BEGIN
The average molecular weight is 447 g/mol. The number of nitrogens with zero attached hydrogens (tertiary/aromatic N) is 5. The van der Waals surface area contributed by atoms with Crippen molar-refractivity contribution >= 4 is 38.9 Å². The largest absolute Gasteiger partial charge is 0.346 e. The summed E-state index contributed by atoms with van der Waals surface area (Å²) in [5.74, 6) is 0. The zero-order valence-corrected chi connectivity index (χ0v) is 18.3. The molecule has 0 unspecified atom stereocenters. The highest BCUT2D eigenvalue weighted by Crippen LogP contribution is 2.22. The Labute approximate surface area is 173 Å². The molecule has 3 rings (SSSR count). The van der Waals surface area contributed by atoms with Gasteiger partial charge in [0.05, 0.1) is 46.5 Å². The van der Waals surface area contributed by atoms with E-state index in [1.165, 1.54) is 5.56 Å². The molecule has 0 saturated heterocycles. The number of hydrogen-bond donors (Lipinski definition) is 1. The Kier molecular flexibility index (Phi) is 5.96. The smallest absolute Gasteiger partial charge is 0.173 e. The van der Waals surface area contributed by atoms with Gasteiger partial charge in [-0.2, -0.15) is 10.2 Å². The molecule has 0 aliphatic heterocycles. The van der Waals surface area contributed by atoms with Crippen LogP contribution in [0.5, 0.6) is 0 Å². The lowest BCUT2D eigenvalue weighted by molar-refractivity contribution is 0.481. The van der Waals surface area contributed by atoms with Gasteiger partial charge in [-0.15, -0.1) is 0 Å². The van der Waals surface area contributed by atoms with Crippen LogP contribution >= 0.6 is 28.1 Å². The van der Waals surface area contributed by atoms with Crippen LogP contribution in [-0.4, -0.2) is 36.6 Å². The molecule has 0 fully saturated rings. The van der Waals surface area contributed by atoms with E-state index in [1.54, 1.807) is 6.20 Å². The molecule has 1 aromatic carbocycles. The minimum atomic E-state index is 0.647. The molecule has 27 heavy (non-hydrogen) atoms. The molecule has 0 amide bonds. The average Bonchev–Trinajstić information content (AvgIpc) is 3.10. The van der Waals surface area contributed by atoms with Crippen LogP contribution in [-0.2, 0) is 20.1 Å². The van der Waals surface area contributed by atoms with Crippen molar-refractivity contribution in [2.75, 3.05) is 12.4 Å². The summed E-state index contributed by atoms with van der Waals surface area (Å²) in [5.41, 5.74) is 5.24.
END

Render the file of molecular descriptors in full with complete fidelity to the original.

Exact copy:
The average molecular weight is 447 g/mol. The number of nitrogens with zero attached hydrogens (tertiary/aromatic N) is 5. The van der Waals surface area contributed by atoms with Crippen molar-refractivity contribution >= 4 is 38.9 Å². The largest absolute Gasteiger partial charge is 0.346 e. The summed E-state index contributed by atoms with van der Waals surface area (Å²) in [5.74, 6) is 0. The zero-order valence-corrected chi connectivity index (χ0v) is 18.3. The molecule has 0 unspecified atom stereocenters. The highest BCUT2D eigenvalue weighted by Crippen LogP contribution is 2.22. The Labute approximate surface area is 173 Å². The molecule has 3 rings (SSSR count). The van der Waals surface area contributed by atoms with Gasteiger partial charge in [0.05, 0.1) is 46.5 Å². The van der Waals surface area contributed by atoms with E-state index in [1.165, 1.54) is 5.56 Å². The molecule has 0 saturated heterocycles. The number of hydrogen-bond donors (Lipinski definition) is 1. The Kier molecular flexibility index (Phi) is 5.96. The smallest absolute Gasteiger partial charge is 0.173 e. The van der Waals surface area contributed by atoms with Gasteiger partial charge in [-0.2, -0.15) is 10.2 Å². The molecule has 0 aliphatic heterocycles. The van der Waals surface area contributed by atoms with Crippen LogP contribution in [0.5, 0.6) is 0 Å². The lowest BCUT2D eigenvalue weighted by molar-refractivity contribution is 0.481. The van der Waals surface area contributed by atoms with Gasteiger partial charge in [-0.15, -0.1) is 0 Å². The van der Waals surface area contributed by atoms with Crippen LogP contribution >= 0.6 is 28.1 Å². The van der Waals surface area contributed by atoms with Crippen LogP contribution in [-0.4, -0.2) is 36.6 Å². The molecule has 0 fully saturated rings. The van der Waals surface area contributed by atoms with E-state index in [1.54, 1.807) is 6.20 Å². The molecule has 1 aromatic carbocycles. The minimum atomic E-state index is 0.647. The molecule has 27 heavy (non-hydrogen) atoms. The molecule has 0 amide bonds. The average Bonchev–Trinajstić information content (AvgIpc) is 3.10. The van der Waals surface area contributed by atoms with Crippen LogP contribution in [-0.2, 0) is 20.1 Å². The van der Waals surface area contributed by atoms with Crippen molar-refractivity contribution in [2.75, 3.05) is 12.4 Å². The summed E-state index contributed by atoms with van der Waals surface area (Å²) in [5.41, 5.74) is 5.24.